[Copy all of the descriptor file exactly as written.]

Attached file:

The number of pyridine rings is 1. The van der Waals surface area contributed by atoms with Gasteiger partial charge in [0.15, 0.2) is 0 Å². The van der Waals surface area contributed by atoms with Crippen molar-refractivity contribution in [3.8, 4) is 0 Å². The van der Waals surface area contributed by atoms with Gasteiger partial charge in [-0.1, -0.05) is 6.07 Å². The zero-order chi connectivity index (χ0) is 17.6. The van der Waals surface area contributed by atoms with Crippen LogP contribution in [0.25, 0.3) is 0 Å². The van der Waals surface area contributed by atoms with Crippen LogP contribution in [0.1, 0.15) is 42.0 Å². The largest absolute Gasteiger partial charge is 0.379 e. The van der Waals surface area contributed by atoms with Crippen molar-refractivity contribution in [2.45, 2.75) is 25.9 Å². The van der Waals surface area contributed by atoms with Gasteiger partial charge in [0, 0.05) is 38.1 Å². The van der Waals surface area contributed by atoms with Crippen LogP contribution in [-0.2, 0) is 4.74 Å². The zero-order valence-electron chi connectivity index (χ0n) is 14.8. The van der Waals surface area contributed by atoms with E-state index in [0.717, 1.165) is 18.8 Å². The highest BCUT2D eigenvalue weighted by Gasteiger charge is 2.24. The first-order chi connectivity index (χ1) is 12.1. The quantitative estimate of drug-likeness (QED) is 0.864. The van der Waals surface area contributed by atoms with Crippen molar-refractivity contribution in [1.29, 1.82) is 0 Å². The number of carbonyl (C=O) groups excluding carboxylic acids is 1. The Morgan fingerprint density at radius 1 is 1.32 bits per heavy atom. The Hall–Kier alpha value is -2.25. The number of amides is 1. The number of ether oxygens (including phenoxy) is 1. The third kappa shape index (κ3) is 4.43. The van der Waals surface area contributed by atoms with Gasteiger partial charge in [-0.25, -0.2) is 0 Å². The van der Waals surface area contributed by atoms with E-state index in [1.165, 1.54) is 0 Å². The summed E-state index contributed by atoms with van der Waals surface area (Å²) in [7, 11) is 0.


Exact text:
The number of pyridine rings is 1. The van der Waals surface area contributed by atoms with Gasteiger partial charge in [0.15, 0.2) is 0 Å². The van der Waals surface area contributed by atoms with Crippen molar-refractivity contribution in [3.8, 4) is 0 Å². The van der Waals surface area contributed by atoms with Gasteiger partial charge in [-0.1, -0.05) is 6.07 Å². The zero-order chi connectivity index (χ0) is 17.6. The van der Waals surface area contributed by atoms with Crippen LogP contribution in [0.25, 0.3) is 0 Å². The van der Waals surface area contributed by atoms with Crippen LogP contribution in [0.1, 0.15) is 42.0 Å². The largest absolute Gasteiger partial charge is 0.379 e. The van der Waals surface area contributed by atoms with Crippen molar-refractivity contribution in [2.45, 2.75) is 25.9 Å². The van der Waals surface area contributed by atoms with Gasteiger partial charge in [0, 0.05) is 38.1 Å². The van der Waals surface area contributed by atoms with Crippen LogP contribution in [-0.2, 0) is 4.74 Å². The zero-order valence-electron chi connectivity index (χ0n) is 14.8. The van der Waals surface area contributed by atoms with E-state index in [0.717, 1.165) is 18.8 Å². The highest BCUT2D eigenvalue weighted by Gasteiger charge is 2.24. The first-order chi connectivity index (χ1) is 12.1. The quantitative estimate of drug-likeness (QED) is 0.864. The van der Waals surface area contributed by atoms with Crippen molar-refractivity contribution in [1.29, 1.82) is 0 Å². The number of carbonyl (C=O) groups excluding carboxylic acids is 1. The Morgan fingerprint density at radius 1 is 1.32 bits per heavy atom. The Hall–Kier alpha value is -2.25. The number of amides is 1. The number of ether oxygens (including phenoxy) is 1. The third kappa shape index (κ3) is 4.43. The van der Waals surface area contributed by atoms with Gasteiger partial charge in [-0.25, -0.2) is 0 Å². The van der Waals surface area contributed by atoms with E-state index in [1.165, 1.54) is 0 Å². The summed E-state index contributed by atoms with van der Waals surface area (Å²) in [7, 11) is 0.